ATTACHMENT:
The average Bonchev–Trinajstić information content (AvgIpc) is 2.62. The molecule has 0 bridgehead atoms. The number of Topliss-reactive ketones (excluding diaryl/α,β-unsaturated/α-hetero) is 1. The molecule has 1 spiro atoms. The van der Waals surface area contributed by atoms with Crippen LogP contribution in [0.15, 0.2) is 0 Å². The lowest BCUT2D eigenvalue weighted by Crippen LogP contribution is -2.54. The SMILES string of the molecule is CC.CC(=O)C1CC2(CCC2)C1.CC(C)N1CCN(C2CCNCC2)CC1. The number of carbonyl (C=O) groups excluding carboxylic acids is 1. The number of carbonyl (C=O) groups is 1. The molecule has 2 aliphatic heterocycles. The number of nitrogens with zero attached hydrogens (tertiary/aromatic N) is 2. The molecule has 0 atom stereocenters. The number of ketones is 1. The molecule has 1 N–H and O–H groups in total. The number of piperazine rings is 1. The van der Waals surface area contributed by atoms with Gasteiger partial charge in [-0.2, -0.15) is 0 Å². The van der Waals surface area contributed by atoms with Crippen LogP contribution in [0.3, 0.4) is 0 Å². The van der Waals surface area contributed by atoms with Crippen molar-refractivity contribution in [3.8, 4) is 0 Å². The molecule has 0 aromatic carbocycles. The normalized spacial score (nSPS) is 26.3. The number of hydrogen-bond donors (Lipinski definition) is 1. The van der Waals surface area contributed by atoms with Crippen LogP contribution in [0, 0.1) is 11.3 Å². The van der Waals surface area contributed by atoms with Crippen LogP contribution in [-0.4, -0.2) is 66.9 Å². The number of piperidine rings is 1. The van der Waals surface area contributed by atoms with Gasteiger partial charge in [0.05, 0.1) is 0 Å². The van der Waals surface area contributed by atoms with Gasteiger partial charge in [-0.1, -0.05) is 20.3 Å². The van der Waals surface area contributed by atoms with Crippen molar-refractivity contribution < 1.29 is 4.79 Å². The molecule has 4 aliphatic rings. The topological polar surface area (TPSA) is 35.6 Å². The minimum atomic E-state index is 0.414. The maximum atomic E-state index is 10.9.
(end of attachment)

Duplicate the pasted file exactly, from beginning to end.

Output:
The average Bonchev–Trinajstić information content (AvgIpc) is 2.62. The molecule has 0 bridgehead atoms. The number of Topliss-reactive ketones (excluding diaryl/α,β-unsaturated/α-hetero) is 1. The molecule has 1 spiro atoms. The van der Waals surface area contributed by atoms with Crippen LogP contribution in [0.15, 0.2) is 0 Å². The lowest BCUT2D eigenvalue weighted by Crippen LogP contribution is -2.54. The SMILES string of the molecule is CC.CC(=O)C1CC2(CCC2)C1.CC(C)N1CCN(C2CCNCC2)CC1. The number of carbonyl (C=O) groups excluding carboxylic acids is 1. The number of carbonyl (C=O) groups is 1. The molecule has 2 aliphatic heterocycles. The number of nitrogens with zero attached hydrogens (tertiary/aromatic N) is 2. The molecule has 0 atom stereocenters. The number of ketones is 1. The molecule has 1 N–H and O–H groups in total. The number of piperazine rings is 1. The van der Waals surface area contributed by atoms with Gasteiger partial charge in [-0.2, -0.15) is 0 Å². The van der Waals surface area contributed by atoms with Crippen LogP contribution in [0.3, 0.4) is 0 Å². The van der Waals surface area contributed by atoms with Crippen molar-refractivity contribution in [3.8, 4) is 0 Å². The molecule has 0 aromatic carbocycles. The normalized spacial score (nSPS) is 26.3. The number of hydrogen-bond donors (Lipinski definition) is 1. The van der Waals surface area contributed by atoms with Crippen LogP contribution in [0, 0.1) is 11.3 Å². The van der Waals surface area contributed by atoms with Crippen LogP contribution in [-0.4, -0.2) is 66.9 Å². The number of piperidine rings is 1. The van der Waals surface area contributed by atoms with Gasteiger partial charge in [0.05, 0.1) is 0 Å². The van der Waals surface area contributed by atoms with Gasteiger partial charge in [-0.1, -0.05) is 20.3 Å². The van der Waals surface area contributed by atoms with Crippen molar-refractivity contribution < 1.29 is 4.79 Å². The molecule has 4 aliphatic rings. The topological polar surface area (TPSA) is 35.6 Å². The minimum atomic E-state index is 0.414. The maximum atomic E-state index is 10.9.